By Kristy Guevara-Flanagan and Kelcey Edwards
Filmmakers, Wonder Women! The Untold Story of American Superheroines
WONDER CITY has been developed as companion game to the PBS documentary feature, Wonder Women! The Untold Story of American Superheroines (tonight at 10 PM on Independent Lens). While the film encourages young audiences to explore pop cultural history as a means of thinking critically, the WONDER CITY game aims to change how we visualize power and gender.
We were first encouraged to create a game at the BAVC Producers’ New Media Institute. Our research found that half of girls ages 8 to 12 play games online. The most popular “girl games” center on themes like cooking, shopping, makeup, and dating, and the default protagonist of most other games is a white male. This lack of representation discourages girls and women from participating in the gaming community – as either consumers or creators.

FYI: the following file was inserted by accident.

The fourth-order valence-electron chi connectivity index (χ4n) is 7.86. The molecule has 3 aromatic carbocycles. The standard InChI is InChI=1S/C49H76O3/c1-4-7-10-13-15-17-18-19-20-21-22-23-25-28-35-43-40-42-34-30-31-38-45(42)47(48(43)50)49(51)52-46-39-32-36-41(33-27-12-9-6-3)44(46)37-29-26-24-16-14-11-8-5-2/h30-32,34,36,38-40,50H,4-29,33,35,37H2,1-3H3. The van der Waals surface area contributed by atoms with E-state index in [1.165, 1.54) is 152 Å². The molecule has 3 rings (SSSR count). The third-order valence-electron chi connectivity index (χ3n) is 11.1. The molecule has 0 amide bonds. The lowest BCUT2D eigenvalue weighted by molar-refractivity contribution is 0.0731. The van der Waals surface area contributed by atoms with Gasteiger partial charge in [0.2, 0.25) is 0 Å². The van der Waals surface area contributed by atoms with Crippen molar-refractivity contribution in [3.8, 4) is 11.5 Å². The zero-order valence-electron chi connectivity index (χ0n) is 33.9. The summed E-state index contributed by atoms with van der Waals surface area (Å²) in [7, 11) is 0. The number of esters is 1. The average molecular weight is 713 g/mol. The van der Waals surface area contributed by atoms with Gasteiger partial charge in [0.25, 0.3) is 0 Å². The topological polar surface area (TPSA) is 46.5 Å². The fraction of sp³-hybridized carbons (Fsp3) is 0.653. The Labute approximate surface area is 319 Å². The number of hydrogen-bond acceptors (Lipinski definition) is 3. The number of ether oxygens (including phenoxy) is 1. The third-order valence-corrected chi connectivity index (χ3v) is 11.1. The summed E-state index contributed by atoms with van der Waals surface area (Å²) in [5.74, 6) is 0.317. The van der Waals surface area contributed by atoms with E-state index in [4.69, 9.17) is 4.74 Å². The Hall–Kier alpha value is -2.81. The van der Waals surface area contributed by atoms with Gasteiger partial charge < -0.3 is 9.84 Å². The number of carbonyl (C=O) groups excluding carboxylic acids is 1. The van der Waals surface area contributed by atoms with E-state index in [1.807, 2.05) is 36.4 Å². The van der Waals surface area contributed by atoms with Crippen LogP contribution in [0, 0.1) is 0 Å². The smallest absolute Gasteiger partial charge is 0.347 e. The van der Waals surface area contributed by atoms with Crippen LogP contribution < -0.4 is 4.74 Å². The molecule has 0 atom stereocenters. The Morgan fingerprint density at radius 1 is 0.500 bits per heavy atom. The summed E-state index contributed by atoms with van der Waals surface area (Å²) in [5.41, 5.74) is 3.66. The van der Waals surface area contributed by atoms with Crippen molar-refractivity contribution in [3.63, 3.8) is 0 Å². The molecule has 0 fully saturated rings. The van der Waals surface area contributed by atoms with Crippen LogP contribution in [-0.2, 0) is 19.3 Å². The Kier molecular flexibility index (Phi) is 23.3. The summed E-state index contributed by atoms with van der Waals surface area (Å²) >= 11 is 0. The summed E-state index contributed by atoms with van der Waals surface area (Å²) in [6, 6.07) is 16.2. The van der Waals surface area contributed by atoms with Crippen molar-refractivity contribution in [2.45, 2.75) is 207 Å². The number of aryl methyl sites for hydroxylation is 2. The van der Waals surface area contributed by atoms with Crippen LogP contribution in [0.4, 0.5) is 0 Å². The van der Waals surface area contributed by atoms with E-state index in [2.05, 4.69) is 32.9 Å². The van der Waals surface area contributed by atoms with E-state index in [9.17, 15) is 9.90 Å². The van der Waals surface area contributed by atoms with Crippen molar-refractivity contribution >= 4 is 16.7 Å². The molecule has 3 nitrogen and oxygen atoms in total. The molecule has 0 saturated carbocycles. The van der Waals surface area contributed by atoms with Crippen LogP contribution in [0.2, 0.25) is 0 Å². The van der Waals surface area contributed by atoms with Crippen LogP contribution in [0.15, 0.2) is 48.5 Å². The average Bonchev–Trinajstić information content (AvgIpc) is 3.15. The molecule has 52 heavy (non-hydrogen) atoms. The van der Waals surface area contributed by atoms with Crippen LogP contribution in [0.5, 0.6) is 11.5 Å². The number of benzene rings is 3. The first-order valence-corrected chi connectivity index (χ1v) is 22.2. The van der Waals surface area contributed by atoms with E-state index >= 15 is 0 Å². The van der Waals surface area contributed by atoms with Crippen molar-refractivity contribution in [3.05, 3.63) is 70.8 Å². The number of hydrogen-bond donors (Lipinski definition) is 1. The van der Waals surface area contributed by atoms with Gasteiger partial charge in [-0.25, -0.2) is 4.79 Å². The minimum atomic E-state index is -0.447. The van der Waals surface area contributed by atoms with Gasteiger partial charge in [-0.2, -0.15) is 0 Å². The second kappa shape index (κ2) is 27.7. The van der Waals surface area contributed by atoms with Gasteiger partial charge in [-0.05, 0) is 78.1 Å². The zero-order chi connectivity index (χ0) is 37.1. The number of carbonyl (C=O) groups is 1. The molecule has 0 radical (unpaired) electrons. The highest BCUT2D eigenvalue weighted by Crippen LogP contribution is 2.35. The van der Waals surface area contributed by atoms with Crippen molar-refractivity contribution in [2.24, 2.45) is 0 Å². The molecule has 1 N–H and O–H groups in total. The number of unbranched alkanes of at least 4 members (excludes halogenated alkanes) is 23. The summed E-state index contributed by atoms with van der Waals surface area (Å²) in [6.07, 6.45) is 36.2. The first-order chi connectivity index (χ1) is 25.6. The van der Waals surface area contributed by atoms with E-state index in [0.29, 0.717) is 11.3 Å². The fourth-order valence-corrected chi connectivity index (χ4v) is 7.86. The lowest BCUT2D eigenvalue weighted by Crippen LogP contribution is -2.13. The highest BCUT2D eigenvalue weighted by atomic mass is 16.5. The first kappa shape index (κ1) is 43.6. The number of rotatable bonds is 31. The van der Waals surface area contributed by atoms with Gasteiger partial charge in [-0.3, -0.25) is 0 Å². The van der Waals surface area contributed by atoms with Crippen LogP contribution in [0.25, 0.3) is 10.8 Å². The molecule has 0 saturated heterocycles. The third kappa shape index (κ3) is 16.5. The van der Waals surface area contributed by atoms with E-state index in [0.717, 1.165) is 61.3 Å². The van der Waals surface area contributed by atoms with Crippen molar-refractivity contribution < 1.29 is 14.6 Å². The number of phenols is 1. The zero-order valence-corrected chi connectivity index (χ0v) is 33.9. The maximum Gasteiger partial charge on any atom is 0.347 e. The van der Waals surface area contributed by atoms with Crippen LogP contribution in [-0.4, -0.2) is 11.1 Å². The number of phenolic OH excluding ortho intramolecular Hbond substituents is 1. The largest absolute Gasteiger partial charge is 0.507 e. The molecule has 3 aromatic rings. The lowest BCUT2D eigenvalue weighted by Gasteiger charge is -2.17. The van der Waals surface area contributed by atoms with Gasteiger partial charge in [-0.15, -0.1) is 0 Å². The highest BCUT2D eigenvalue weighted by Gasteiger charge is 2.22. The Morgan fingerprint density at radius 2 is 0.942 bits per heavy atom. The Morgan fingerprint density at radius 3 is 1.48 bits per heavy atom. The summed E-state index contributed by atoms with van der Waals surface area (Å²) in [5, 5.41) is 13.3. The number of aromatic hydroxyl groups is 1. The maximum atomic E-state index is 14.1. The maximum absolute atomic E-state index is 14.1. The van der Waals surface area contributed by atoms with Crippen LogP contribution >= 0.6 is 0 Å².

While making the film, we became aware of how few women occupy leadership positions – fewer than 15 percent! – in politics, business, government and the media. Despite the gains of the women’s movement, we still live in a world where girls are rarely protagonists, let alone shown as strong, smart, or bold. Girls are constantly bombarded by messages and media representations that put them into narrow, stereotyped boxes and limit their choices. Too few girls have risen to be leaders in business, politics, government, or media.
Our hope is that WONDER CITY will undermine these problematic stereotypes and gender limitations by immersing players in a world that represents a more realistic diversity in race, gender, and body image. By empowering tweens to adopt their own superhero identity, they become agents of their own values. Continue reading